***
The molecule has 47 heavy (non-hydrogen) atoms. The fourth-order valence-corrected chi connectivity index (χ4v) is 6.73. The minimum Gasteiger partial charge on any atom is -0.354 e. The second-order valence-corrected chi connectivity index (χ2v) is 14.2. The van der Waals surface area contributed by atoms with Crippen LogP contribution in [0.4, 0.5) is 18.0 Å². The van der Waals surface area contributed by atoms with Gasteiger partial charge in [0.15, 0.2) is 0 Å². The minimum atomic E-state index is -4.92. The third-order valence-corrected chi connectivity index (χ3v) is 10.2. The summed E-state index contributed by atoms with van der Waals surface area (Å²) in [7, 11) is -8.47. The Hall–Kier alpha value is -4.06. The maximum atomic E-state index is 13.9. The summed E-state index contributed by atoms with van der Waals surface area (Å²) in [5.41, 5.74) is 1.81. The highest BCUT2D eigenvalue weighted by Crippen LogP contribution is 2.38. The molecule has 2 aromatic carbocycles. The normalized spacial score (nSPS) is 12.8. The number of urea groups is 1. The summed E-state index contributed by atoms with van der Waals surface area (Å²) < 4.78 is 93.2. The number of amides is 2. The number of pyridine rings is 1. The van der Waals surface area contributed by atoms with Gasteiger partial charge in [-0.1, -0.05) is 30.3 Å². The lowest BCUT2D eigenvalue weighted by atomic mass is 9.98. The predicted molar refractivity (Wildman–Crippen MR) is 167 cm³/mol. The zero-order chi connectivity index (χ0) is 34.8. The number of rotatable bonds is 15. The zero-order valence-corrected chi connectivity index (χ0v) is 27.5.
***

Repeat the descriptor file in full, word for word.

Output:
The molecule has 47 heavy (non-hydrogen) atoms. The fourth-order valence-corrected chi connectivity index (χ4v) is 6.73. The minimum Gasteiger partial charge on any atom is -0.354 e. The second-order valence-corrected chi connectivity index (χ2v) is 14.2. The van der Waals surface area contributed by atoms with Crippen LogP contribution in [0.4, 0.5) is 18.0 Å². The van der Waals surface area contributed by atoms with Gasteiger partial charge in [0.15, 0.2) is 0 Å². The minimum atomic E-state index is -4.92. The third-order valence-corrected chi connectivity index (χ3v) is 10.2. The summed E-state index contributed by atoms with van der Waals surface area (Å²) in [7, 11) is -8.47. The Hall–Kier alpha value is -4.06. The maximum atomic E-state index is 13.9. The summed E-state index contributed by atoms with van der Waals surface area (Å²) in [5.41, 5.74) is 1.81. The highest BCUT2D eigenvalue weighted by Crippen LogP contribution is 2.38. The molecule has 2 aromatic carbocycles. The normalized spacial score (nSPS) is 12.8. The number of urea groups is 1. The summed E-state index contributed by atoms with van der Waals surface area (Å²) < 4.78 is 93.2. The number of amides is 2. The number of pyridine rings is 1. The van der Waals surface area contributed by atoms with Gasteiger partial charge in [-0.1, -0.05) is 30.3 Å². The lowest BCUT2D eigenvalue weighted by atomic mass is 9.98. The predicted molar refractivity (Wildman–Crippen MR) is 167 cm³/mol. The zero-order chi connectivity index (χ0) is 34.8. The number of rotatable bonds is 15. The zero-order valence-corrected chi connectivity index (χ0v) is 27.5.